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Mike Haber
12-12-2001, 12:08 PM
Anyone describe it? What are some of the unique things about it?

Etc.

Edward
12-12-2001, 10:58 PM
Dear Mike,

It seems you are new to Japanese MA, since this is the second thread that you start asking to evaluate ot describe the styles of high-ranking teachers. You might be interested to know that it is considered very unappropriate to comment on teachers' styles from lower ranking practionners. Even when higher ranking teachers have any comments, they will usually do it privately, not on a public forum like this one.

Regards,
Edward

Chris Li
12-12-2001, 11:31 PM
Originally posted by Edward
Dear Mike,

It seems you are new to Japanese MA, since this is the second thread that you start asking to evaluate ot describe the styles of high-ranking teachers. You might be interested to know that it is considered very unappropriate to comment on teachers' styles from lower ranking practionners. Even when higher ranking teachers have any comments, they will usually do it privately, not on a public forum like this one.

Regards,
Edward

I probably wouldn't do it to their face (well, I might, but it would depend), but I don't see anything wrong with commenting on a particular teacher's style. FWIW, I train in Japan and am the only non-Japanese at any of the dojo that I frequent. In spite of that, conversations about different teacher's styles are quite common, whether I bring them up or not :).

Best,

Chris

Erik
12-12-2001, 11:52 PM
Originally posted by Chris Li
I probably wouldn't do it to their face (well, I might, but it would depend), but I don't see anything wrong with commenting on a particular teacher's style.

Second that! Goes on all the time.

Of course, I'm a bit extreme at times. :)

Edward
12-13-2001, 01:13 AM
Well, we all do it sometimes, some of us most of the time... But it still is not appropriate.

Whatever gossip said in our closed group at the dojo, stays in the group (usually), but this is a public forum.

Edward
12-13-2001, 01:21 AM
To make myself clearer, there is nothing wrong about telling anecdotes and personal experience with this or that sensei. This sends the message you want to convey in a subtle way.

You cannot judge and evaluate a teacher's style because you don't have the knowledge and the credibility to do it. It is a sign of lack of humility as well.

Tony Peters
12-13-2001, 01:50 AM
Originally posted by Edward
To make myself clearer, there is nothing wrong about telling anecdotes and personal experience with this or that sensei. This sends the message you want to convey in a subtle way.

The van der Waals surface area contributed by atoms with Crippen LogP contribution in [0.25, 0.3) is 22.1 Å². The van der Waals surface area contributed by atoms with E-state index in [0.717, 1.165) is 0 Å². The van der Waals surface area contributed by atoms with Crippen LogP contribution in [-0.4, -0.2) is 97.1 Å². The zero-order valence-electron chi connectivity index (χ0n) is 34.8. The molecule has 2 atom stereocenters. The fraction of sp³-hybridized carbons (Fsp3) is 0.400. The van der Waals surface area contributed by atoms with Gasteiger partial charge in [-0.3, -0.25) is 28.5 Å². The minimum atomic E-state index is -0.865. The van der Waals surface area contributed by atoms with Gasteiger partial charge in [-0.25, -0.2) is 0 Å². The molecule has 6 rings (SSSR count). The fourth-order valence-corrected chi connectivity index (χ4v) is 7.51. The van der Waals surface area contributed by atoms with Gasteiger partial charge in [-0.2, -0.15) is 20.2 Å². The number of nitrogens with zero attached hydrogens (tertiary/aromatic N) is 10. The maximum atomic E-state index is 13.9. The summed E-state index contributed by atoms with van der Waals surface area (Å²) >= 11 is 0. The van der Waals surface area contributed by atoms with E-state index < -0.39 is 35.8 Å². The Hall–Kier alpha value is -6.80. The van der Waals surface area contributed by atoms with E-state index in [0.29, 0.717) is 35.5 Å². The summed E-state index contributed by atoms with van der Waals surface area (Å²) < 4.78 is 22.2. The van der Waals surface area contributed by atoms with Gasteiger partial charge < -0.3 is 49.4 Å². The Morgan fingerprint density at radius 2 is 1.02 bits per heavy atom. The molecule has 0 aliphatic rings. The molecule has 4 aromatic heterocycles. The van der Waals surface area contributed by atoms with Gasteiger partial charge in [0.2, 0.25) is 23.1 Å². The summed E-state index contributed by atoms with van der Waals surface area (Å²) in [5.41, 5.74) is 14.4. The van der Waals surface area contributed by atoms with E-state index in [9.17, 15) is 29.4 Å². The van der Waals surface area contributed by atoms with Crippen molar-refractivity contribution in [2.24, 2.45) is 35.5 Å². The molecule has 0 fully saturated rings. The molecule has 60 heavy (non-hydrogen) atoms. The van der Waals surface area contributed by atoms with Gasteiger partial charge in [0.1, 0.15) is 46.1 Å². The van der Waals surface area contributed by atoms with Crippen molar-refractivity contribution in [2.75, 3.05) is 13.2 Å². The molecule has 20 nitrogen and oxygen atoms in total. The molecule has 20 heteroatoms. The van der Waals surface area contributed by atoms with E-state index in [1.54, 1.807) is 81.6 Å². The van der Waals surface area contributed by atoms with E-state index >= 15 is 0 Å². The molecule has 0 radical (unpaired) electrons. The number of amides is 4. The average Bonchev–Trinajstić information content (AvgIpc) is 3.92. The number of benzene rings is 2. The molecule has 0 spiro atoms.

You cannot judge and evaluate a teacher's style because you don't have the knowledge and the credibility to do it. It is a sign of lack of humility as well.

While you are correct in that I cannot judge the effectiveness of a teacher Aikido (or any martial arts teacher) without feeling that which they teach I can comment on how it feels. I have taken Ukemi from enough Sensei to recognize the differences between them. As well as forming some opinions about their styles. Of course one would have to trust my POV but then asking a question on a BBS is like that. I have always found it rather amusing the etiquette that is applied to japanese MA that have little to do with japanses culture or the martial art

Mike Haber
12-13-2001, 10:01 AM
First of all, you don't know squat about me so you can go to ....

Second off, what you said is a bunch of .... because these questions are asked by many aikidoka all over the web. Take your higher than thou attitute and ..... it.

Lastly, no one even answered the question. Everyone responded to this ...... stupid post.

Thanks

akiy
12-13-2001, 11:28 AM
I haven't trained with Hikitsuchi sensei personally, but I have trained with folks who have trained at his dojo, some for over 15 years. As they say, you can usually tell how good an instructor a teacher is by his or her students...

What I've felt from folks who have trained with Hikitsuchi sensei are very dynamic, "big," and stable aikido. From stories that I've heard, training at Shingu is quite an experience!

I've seen some advertisements for video tapes of Hikitsuchi sensei but the only website link I have currently to one is here:

http://www.coolrain.com/www-coolrain-com/3.html

It also looks like Pacific Interface Inc (e-mail: aikido@pacific-interface.com) has a three video set of Hikitsuchi sensei called "The Essential Teachings of Aikido". You might want to contact them, too, if you're interested.